Volume 16: Pages 499-503, 2003
Light, a Flux of Electric Dipole Photons
J. P. Wesley
Weiherdammstrasse 24, 78176 Blumberg, Germany
Particles to be viewed macroscopically as an electrodynamic light wave must make up a coherently spatially arrayed flux of electric dipole photons. The photons must move as a function of time and initial conditions along trajectories prescribed by the integrals of their velocity w, given by w = S/E, where S = Ψ∂Ψ/∂t, E = ( Ψ)2/2 + (∂Ψ/∂tc)2/2, and Ψ is a solution to the wave equation. Since a distribution of induced electric dipoles in a medium yields a resultant electric field, the polarization, it may be assumed that a flux of photons as electric dipoles in free space will yield the observed electric E field of a light wave. It is shown that such a flux of electric dipoles generates the observed magnetic B field for a transverse light wave. No magnetic field accompanies a longitudinal light wave, the electric dipoles being aligned in the direction of propagation.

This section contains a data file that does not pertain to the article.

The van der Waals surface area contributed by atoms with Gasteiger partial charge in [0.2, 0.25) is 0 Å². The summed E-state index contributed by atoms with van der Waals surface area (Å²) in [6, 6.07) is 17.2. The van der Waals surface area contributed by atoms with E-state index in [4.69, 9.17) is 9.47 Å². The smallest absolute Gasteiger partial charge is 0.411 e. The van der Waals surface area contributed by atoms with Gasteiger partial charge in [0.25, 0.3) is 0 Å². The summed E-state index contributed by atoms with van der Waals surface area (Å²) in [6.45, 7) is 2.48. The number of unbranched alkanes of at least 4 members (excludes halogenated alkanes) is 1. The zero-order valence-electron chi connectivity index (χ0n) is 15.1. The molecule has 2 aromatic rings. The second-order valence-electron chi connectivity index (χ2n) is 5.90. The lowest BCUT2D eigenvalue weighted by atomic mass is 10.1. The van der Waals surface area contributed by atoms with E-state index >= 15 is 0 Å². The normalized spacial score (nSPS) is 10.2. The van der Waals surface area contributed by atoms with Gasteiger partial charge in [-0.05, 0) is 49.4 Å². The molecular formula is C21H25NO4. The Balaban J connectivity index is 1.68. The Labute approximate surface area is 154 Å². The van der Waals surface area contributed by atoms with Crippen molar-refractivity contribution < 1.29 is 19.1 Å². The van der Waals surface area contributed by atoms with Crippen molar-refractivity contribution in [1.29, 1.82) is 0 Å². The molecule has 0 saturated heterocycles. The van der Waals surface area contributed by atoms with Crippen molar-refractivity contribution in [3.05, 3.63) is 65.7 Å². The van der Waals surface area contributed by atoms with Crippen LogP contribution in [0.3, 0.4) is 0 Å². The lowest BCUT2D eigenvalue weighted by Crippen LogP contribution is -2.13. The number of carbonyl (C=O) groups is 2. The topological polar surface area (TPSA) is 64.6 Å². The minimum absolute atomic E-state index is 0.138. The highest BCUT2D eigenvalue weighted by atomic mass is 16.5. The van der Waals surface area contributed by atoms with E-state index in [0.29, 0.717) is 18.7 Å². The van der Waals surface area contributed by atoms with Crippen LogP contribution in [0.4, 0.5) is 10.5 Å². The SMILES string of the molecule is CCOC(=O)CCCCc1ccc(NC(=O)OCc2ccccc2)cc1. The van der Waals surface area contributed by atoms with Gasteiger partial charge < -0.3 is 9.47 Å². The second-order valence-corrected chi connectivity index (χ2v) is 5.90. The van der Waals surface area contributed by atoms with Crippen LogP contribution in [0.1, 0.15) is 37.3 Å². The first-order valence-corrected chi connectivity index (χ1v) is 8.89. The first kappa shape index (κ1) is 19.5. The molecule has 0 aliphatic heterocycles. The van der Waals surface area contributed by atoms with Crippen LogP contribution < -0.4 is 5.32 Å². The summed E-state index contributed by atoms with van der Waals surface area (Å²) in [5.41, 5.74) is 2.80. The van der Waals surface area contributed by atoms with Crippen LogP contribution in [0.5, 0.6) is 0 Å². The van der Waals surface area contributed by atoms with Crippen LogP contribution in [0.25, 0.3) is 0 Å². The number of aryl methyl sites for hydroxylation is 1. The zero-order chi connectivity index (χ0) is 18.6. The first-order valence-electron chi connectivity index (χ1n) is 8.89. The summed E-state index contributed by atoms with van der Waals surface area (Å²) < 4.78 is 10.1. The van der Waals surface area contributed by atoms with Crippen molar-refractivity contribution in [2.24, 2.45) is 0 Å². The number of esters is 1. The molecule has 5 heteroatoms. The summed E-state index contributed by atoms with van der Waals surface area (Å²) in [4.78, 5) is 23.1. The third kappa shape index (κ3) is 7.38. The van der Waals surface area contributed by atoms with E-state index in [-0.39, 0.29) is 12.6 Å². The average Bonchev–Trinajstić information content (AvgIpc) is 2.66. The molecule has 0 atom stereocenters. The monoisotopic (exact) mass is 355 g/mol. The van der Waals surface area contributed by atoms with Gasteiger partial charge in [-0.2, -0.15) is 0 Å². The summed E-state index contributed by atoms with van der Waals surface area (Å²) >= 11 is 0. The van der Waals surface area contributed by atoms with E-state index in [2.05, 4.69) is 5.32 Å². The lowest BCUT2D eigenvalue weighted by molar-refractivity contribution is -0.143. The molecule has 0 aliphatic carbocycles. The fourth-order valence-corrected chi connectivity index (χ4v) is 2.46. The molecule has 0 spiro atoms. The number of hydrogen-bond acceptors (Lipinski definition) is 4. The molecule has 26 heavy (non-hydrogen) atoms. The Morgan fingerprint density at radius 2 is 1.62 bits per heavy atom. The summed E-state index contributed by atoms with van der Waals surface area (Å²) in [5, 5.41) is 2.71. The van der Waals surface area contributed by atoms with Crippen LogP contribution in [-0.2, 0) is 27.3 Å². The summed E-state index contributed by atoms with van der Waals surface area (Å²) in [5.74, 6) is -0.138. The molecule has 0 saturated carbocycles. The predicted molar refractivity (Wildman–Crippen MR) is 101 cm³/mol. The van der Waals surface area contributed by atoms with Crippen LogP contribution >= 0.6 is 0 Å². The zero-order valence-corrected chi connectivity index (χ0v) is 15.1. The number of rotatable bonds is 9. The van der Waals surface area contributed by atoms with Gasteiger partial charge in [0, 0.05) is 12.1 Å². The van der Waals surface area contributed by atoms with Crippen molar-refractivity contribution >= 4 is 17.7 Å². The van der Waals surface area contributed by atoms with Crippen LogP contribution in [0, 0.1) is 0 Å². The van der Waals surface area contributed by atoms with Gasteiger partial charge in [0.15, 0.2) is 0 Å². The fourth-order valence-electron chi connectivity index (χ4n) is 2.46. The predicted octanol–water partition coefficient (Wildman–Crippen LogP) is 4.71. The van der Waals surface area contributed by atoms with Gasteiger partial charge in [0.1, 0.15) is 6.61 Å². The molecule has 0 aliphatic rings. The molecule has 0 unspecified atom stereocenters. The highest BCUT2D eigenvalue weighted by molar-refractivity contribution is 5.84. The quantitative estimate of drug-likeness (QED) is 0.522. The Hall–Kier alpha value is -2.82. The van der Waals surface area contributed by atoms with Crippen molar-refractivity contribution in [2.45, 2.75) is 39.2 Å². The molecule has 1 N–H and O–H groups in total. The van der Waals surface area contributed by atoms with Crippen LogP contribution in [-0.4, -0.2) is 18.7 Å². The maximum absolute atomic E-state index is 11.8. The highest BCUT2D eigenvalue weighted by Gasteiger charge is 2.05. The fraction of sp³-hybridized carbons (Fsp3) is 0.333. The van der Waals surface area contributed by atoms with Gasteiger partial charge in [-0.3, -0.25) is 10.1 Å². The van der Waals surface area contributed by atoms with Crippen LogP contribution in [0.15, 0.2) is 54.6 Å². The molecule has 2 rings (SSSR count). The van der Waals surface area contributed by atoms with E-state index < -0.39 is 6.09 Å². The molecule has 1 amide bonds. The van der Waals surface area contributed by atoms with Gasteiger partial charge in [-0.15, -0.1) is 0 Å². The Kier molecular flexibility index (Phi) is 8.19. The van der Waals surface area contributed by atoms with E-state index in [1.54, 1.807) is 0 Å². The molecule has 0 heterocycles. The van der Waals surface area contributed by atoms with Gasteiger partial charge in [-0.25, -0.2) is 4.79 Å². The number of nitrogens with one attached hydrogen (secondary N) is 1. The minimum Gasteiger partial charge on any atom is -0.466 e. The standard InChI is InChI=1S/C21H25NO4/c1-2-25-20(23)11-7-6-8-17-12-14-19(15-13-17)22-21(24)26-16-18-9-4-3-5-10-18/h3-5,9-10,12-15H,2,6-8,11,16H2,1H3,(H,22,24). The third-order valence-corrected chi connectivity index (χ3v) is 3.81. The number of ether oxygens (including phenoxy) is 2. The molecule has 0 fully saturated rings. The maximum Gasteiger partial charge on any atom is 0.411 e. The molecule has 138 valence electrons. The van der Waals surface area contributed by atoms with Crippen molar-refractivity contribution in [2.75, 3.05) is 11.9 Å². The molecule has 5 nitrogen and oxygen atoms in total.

Keywords: light, electric dipole photon flux
Received: April 11, 2003; Published online: December 15, 2008